subjects such as but not limited to – abstract, altered reality, aircraft, cityscape, flowers,
landscape, machinery, nature, people, plants, seascape, still-life, tools, vessels, wildlife,
For this competition, lines/curves will include:
• Converging Lines
• Curved Lines
• Diagonal Lines
• Horizontal Lines
• Opposing diagonal Lines
• S-Curves
• Vertical Lines

Digital / Print Challenge #4

Digital Due Date: April 30th
Digital Show Date: May 5th

Print Due / Show Date: May 5th
Two images (one digital and one print) which can be colour, black and white or/and
digitally altered.
Theme – Open
Images submitted into this challenge can be of any topic. Photographers are
encouraged to submit their best image that express their interest and passions in
photography. The should be taken within this season (2019/2020) and can not have
been entered in a previous club challenge, although images entered in an external
challenge will be accepted.

It is custom at our year-end social to present awards in honour of three founding
members of the club who had memorable impact. The competition is in three
categories: abstract, black and white portraiture and humour.
Submit your entries no later than June 11th.
The slideshows will be shown at the year end social on June 18th.
There will be ballots on the tables for each person to vote for the image of their choice.
The ballots will be collected and counted, and the winners will be announce at the end
of the evening.
The plaques will be engraved and presented during the first meeting in September.
Due: June 11th
Show: June 16th

Roy Quesnel Award
Roy was a founding member of the Harbour City Photography Club and served as print
chair for many years. His specialty was producing stunning black and white portraits in
non-studio settings, capturing the person and the story of their surroundings. His work in
the “dark-room” was considered exception. His enthusiasm for photography was
exceeded only by the twinkle in his eyes and his fondness for a laugh. Roy died in 2008
at the age of 70.
Entry Guidelines:
• Must be black and white (monochrome)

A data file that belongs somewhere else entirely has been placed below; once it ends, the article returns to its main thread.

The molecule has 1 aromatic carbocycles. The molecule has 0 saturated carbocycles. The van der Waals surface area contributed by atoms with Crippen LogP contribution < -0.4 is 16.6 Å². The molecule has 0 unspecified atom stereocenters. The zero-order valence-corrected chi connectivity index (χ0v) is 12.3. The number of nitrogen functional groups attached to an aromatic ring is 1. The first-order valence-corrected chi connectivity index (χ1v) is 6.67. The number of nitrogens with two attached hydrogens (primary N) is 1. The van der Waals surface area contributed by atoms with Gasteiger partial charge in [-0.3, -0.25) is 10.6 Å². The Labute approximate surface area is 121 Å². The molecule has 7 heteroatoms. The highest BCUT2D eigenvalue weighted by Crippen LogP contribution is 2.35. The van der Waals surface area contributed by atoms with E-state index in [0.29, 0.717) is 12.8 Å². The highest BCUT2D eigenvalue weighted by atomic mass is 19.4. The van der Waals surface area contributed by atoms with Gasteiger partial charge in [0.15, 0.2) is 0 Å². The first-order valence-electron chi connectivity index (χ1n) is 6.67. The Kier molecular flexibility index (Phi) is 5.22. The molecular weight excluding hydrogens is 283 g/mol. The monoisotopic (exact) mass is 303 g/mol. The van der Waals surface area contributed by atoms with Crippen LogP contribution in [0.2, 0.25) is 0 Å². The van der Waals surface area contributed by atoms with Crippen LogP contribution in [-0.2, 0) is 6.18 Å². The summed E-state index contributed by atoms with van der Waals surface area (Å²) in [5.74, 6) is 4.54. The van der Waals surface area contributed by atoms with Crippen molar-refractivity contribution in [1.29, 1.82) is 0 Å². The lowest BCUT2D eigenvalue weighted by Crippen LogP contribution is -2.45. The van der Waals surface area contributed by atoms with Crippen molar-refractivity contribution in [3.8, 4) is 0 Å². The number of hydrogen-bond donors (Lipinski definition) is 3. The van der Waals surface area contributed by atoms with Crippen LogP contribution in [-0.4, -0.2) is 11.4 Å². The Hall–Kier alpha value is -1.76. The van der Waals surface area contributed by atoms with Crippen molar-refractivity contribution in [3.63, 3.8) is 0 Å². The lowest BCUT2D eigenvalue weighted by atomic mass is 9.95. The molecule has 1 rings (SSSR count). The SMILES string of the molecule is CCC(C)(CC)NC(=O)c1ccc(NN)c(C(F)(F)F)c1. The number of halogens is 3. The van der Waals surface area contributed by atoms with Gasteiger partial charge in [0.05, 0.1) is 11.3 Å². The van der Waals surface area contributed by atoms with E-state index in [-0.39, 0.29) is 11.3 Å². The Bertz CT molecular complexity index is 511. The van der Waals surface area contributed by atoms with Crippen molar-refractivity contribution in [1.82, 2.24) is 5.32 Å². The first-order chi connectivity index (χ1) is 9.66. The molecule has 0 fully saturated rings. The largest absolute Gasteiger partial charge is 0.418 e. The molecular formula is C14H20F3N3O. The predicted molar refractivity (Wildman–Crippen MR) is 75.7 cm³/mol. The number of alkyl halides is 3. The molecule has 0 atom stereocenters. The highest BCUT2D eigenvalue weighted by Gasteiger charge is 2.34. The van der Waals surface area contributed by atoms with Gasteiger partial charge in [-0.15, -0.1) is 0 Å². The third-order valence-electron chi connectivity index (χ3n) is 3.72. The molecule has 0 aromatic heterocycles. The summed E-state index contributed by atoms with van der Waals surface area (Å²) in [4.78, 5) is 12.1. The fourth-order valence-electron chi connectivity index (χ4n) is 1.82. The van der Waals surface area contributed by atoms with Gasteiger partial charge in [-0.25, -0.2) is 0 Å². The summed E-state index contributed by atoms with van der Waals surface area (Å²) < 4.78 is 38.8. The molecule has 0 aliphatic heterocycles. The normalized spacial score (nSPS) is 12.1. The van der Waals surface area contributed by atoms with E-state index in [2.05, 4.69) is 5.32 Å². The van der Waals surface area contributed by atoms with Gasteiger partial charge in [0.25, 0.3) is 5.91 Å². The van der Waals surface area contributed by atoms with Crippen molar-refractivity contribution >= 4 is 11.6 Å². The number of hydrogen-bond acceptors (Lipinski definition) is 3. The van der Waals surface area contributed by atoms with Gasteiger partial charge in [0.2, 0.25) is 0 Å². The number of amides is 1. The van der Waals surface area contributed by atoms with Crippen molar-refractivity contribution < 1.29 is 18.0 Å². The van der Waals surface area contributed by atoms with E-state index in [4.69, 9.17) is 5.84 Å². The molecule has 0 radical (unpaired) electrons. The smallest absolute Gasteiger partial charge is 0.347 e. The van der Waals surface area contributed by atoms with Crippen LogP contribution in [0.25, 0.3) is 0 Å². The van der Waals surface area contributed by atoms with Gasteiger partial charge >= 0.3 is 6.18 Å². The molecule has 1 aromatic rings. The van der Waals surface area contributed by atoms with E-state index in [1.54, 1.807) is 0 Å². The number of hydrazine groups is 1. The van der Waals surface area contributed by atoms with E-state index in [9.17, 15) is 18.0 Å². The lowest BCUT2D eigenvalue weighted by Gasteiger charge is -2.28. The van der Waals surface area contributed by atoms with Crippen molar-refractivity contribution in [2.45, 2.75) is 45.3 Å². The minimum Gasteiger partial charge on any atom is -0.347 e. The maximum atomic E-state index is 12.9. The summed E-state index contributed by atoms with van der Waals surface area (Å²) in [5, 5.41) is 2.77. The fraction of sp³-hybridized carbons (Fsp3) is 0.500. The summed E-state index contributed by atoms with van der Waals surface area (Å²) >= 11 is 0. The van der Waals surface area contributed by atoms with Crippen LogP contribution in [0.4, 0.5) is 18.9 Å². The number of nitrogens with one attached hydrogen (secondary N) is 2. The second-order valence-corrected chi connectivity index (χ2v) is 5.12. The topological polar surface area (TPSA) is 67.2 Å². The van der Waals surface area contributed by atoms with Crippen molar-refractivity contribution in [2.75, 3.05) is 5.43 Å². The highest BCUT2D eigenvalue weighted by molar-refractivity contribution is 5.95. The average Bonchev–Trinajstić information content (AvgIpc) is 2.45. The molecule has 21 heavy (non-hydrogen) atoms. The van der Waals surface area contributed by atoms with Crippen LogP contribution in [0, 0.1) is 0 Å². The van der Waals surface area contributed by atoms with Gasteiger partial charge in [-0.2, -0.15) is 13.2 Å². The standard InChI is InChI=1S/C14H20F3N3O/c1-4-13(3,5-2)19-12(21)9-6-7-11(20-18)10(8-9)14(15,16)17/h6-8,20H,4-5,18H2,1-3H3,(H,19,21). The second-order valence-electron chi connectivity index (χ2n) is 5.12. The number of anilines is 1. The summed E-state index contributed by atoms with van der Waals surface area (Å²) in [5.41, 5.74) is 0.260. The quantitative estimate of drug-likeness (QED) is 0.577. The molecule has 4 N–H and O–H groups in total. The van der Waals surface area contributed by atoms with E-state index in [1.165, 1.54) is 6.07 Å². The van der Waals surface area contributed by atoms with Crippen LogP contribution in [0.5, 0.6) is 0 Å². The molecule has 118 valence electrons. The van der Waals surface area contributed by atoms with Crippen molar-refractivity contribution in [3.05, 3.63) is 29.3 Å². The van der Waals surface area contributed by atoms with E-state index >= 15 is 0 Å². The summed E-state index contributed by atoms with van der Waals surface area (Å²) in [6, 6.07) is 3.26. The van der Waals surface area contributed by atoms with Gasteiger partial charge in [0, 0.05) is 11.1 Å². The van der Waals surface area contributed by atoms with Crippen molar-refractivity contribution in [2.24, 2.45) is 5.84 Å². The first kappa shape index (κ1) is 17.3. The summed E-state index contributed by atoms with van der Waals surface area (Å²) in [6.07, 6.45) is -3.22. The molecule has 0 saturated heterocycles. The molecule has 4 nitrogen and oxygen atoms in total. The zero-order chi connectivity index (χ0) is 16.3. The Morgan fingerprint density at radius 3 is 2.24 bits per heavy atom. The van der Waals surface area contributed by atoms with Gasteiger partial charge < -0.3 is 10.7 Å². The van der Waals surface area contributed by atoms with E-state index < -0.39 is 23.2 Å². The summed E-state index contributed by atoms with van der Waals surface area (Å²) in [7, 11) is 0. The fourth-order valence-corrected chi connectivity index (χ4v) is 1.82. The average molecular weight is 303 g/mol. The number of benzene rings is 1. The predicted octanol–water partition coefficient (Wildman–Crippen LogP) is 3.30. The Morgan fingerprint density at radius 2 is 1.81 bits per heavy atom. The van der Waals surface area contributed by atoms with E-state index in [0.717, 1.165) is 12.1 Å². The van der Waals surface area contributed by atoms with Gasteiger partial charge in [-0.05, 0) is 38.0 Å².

• Non-studio setting or environment
• Only one person
• Subject must be photographed from the waist (or above) up

Jan Blackbourn Award
Jan was a founding and hard-working member of the Harbour City Photography Club,
known for her colourful abstracts. These abstracts were actual photographs taken
during her career as a marine biologist at the Pacific Biological Station in Nanaimo. Jan
died suddenly in 2004 at the age of 62.
Abstract photography, sometimes called non-objective, experimental, conceptual or
concrete photography, is a means of depicting a visual image that does not have an
immediate association with the object world and that has been created through the use
of photographic equipment, processes or materials. ~ Wikipedia

The Nigel Fletcher Memorial Award: Humour in Photography
Nigel was a long-term member and active contributor to the Harbour City Photography
He chaired multiple committees and he was on the executive board for several years.
Among his many accomplishments is the highly successful “Joy of Photography” event
which ran for many years sharing the club’s photography with the community.
However, what Nigel will be mostly remembered for is his wonderful sense of humour
and how that always came across in his photography. He saw and captured the funny
moments and situations wherever he went. We have laughed at his funny captures
many times.
We will honour Nigel and his many contributions with an annual memorial competition:
“Humour in Photography”.
“Making people laugh is one of the highest achievements you can have.”
Elliott Erwitt